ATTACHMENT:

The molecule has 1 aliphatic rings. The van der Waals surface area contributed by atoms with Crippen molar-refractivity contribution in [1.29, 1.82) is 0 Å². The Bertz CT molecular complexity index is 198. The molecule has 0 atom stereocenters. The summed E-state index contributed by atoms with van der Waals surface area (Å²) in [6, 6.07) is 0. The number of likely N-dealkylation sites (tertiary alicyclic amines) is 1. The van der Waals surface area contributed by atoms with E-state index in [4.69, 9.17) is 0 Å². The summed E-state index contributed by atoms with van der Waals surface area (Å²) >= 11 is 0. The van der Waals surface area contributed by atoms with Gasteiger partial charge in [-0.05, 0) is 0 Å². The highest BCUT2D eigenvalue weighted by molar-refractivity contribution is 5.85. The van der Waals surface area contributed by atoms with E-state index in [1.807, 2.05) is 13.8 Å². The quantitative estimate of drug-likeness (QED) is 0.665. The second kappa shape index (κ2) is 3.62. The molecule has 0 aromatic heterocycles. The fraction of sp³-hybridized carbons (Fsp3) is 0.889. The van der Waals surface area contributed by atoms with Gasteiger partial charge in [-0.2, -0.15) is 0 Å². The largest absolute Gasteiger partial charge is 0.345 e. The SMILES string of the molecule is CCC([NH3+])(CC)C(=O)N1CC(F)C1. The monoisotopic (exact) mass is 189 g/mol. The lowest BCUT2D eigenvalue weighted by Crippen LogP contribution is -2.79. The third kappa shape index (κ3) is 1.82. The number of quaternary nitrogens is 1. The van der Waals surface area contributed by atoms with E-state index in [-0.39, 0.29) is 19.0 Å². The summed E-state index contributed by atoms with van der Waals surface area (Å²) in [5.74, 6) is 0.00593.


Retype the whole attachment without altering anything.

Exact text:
The molecule has 1 aliphatic rings. The van der Waals surface area contributed by atoms with Crippen molar-refractivity contribution in [1.29, 1.82) is 0 Å². The Bertz CT molecular complexity index is 198. The molecule has 0 atom stereocenters. The summed E-state index contributed by atoms with van der Waals surface area (Å²) in [6, 6.07) is 0. The number of likely N-dealkylation sites (tertiary alicyclic amines) is 1. The van der Waals surface area contributed by atoms with E-state index in [4.69, 9.17) is 0 Å². The summed E-state index contributed by atoms with van der Waals surface area (Å²) >= 11 is 0. The van der Waals surface area contributed by atoms with Gasteiger partial charge in [-0.05, 0) is 0 Å². The highest BCUT2D eigenvalue weighted by molar-refractivity contribution is 5.85. The van der Waals surface area contributed by atoms with E-state index in [1.807, 2.05) is 13.8 Å². The quantitative estimate of drug-likeness (QED) is 0.665. The second kappa shape index (κ2) is 3.62. The molecule has 0 aromatic heterocycles. The fraction of sp³-hybridized carbons (Fsp3) is 0.889. The van der Waals surface area contributed by atoms with Gasteiger partial charge in [-0.2, -0.15) is 0 Å². The largest absolute Gasteiger partial charge is 0.345 e. The SMILES string of the molecule is CCC([NH3+])(CC)C(=O)N1CC(F)C1. The monoisotopic (exact) mass is 189 g/mol. The lowest BCUT2D eigenvalue weighted by Crippen LogP contribution is -2.79. The third kappa shape index (κ3) is 1.82. The number of quaternary nitrogens is 1. The van der Waals surface area contributed by atoms with E-state index in [-0.39, 0.29) is 19.0 Å². The summed E-state index contributed by atoms with van der Waals surface area (Å²) in [5.74, 6) is 0.00593.